Millennium Research Group has released a report, "U.S. Markets for Ultrasound Systems 2010," showing GE Healthcare as the leader in the $1.2 billion U.S. ultrasound market in 2009, with robust growth forecasted through 2014.
The ultrasound market comprises products used for anesthesia, emergency medicine, vascular access, surgery and critical care.
This market will have stronger gains over the next five years than traditional radiology and cardiology ultrasound, MRG reports.
GE has focused on both of these areas, according to the firm, moving up to a 27 percent market share in emerging ultrasound for 2009, up from 10 percent in 2007, according to Isuru Silva, an analyst at MRG.
"GE is gaining share over Philips and Siemens since they have a strong presence in the slow growth mature ultrasound markets-for example, radiology and cardiology-and are also realizing significant growth in the fastest growing market of emerging ultrasound," Silva wrote in an e-mail to eWEEK. "This is in contrast to Philips and Siemens, whose strong presence is primarily limited to the mature markets."
GE products such as LOGIQ E9 and Venue 40 have led to the market's growth, Silva noted. He explained that they facilitate procedures for physicians such as anesthesia and gaining vascular access.
The LOGIQ E9 has a beamformer that alters the reality of what a patient looks like and provides uniformity of images from the near to far end, despite varying patient body types, according to GE. In addition, a TruScan architecture allows for the optimum flexibility with raw image data, GE reports.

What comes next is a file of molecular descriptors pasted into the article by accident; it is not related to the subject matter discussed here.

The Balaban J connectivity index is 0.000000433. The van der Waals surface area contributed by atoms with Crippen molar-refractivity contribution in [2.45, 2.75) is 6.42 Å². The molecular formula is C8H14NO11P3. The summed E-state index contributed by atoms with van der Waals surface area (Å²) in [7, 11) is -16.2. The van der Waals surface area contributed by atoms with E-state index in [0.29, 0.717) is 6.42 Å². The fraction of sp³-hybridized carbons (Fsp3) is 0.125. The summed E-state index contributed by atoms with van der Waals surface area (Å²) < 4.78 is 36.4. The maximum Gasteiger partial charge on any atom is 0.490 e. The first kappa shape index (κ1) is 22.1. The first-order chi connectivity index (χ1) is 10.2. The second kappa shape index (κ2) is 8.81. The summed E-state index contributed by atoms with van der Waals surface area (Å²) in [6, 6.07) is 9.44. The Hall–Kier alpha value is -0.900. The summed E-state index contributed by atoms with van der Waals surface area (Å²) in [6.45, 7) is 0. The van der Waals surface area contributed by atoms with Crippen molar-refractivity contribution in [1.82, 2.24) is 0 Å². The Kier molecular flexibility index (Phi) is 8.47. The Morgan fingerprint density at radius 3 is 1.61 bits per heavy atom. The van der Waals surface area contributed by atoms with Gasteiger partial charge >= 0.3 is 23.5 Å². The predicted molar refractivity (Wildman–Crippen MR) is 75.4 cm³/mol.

"We've long believed that GE Healthcare's ultrasound products, from the full-featured LOGIQ E9 to the pocket-size Vscan, can be used by a wide variety of clinicians in their practices as they turn to ultrasound technology for its ease of use and simplicity," a GE spokesperson wrote in an e-mail to eWEEK.
The GE Venue 40 ultrasound line provides visual guidance on needle procedures and rapid diagnostics at the patient's bedside in real time, according to GE.
The Venue 40 line includes models for Vascular Access, Anesthesia, Interventional (for biopsy guidance), Point of Care and Musculoskeletal for monitoring rheumatoid arthritis or sports injuries to the muscle, joint or tendon.
"Systems dedicated to particular applications are growing in popularity, as they are designed to meet the specific needs and skill set of doctors (including those with minimal ultrasound experience) in these particular fields," MRG's Silva wrote.
To compile the research, analysts at MRG interviewed many industry experts in the U.S. ultrasound market. "They aim to speak to a large percentage of the market by market share, to gain an accurate depiction of trends in the market, and what factors are driving and limiting the growth in each of these markets," Silva explained.
GE, Philips and Siemens also compete in the area of computed tomography (CT) colonography technology. A report by the Mayo Clinic in June found that GE's software-based medical technique Adaptive Statistical Iterative Reconstruction, or ASIR, cuts radiation from colonography scanners by 50 percent.